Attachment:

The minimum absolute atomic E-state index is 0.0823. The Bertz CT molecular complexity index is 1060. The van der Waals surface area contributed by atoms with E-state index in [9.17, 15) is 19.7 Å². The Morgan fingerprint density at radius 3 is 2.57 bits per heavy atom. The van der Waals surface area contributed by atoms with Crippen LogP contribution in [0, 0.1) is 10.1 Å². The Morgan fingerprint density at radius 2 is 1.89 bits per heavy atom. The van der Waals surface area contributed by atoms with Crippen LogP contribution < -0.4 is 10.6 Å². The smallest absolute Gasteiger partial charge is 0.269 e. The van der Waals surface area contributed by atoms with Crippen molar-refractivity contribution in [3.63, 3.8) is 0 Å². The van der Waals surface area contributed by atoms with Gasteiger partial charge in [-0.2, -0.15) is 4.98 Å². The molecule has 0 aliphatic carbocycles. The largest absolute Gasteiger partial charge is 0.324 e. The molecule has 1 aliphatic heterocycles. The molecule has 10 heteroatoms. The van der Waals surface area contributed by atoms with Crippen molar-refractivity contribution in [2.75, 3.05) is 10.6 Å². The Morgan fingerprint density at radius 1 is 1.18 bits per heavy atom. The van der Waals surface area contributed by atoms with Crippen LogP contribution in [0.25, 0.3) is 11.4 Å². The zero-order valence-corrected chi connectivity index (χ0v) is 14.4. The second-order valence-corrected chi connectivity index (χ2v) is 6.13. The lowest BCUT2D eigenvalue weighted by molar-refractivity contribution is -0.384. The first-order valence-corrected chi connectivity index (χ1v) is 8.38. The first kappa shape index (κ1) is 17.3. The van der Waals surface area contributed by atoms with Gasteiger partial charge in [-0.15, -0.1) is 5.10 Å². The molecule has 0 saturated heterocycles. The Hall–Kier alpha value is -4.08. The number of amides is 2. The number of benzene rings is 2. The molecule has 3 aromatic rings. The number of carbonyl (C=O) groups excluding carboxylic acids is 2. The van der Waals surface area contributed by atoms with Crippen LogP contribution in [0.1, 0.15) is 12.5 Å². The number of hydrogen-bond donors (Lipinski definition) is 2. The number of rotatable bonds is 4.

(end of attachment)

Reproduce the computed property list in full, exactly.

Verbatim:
The minimum absolute atomic E-state index is 0.0823. The Bertz CT molecular complexity index is 1060. The van der Waals surface area contributed by atoms with E-state index in [9.17, 15) is 19.7 Å². The Morgan fingerprint density at radius 3 is 2.57 bits per heavy atom. The van der Waals surface area contributed by atoms with Crippen LogP contribution in [0, 0.1) is 10.1 Å². The Morgan fingerprint density at radius 2 is 1.89 bits per heavy atom. The van der Waals surface area contributed by atoms with Crippen LogP contribution < -0.4 is 10.6 Å². The smallest absolute Gasteiger partial charge is 0.269 e. The van der Waals surface area contributed by atoms with Crippen molar-refractivity contribution in [3.63, 3.8) is 0 Å². The van der Waals surface area contributed by atoms with Gasteiger partial charge in [-0.2, -0.15) is 4.98 Å². The molecule has 0 aliphatic carbocycles. The largest absolute Gasteiger partial charge is 0.324 e. The molecule has 1 aliphatic heterocycles. The molecule has 10 heteroatoms. The van der Waals surface area contributed by atoms with Crippen molar-refractivity contribution in [2.75, 3.05) is 10.6 Å². The Morgan fingerprint density at radius 1 is 1.18 bits per heavy atom. The van der Waals surface area contributed by atoms with Crippen LogP contribution in [0.25, 0.3) is 11.4 Å². The zero-order valence-corrected chi connectivity index (χ0v) is 14.4. The second-order valence-corrected chi connectivity index (χ2v) is 6.13. The lowest BCUT2D eigenvalue weighted by molar-refractivity contribution is -0.384. The first-order valence-corrected chi connectivity index (χ1v) is 8.38. The first kappa shape index (κ1) is 17.3. The van der Waals surface area contributed by atoms with Gasteiger partial charge in [-0.15, -0.1) is 5.10 Å². The molecule has 0 saturated heterocycles. The Hall–Kier alpha value is -4.08. The number of amides is 2. The number of benzene rings is 2. The molecule has 3 aromatic rings. The number of carbonyl (C=O) groups excluding carboxylic acids is 2. The van der Waals surface area contributed by atoms with Crippen LogP contribution in [0.1, 0.15) is 12.5 Å². The number of hydrogen-bond donors (Lipinski definition) is 2. The number of rotatable bonds is 4.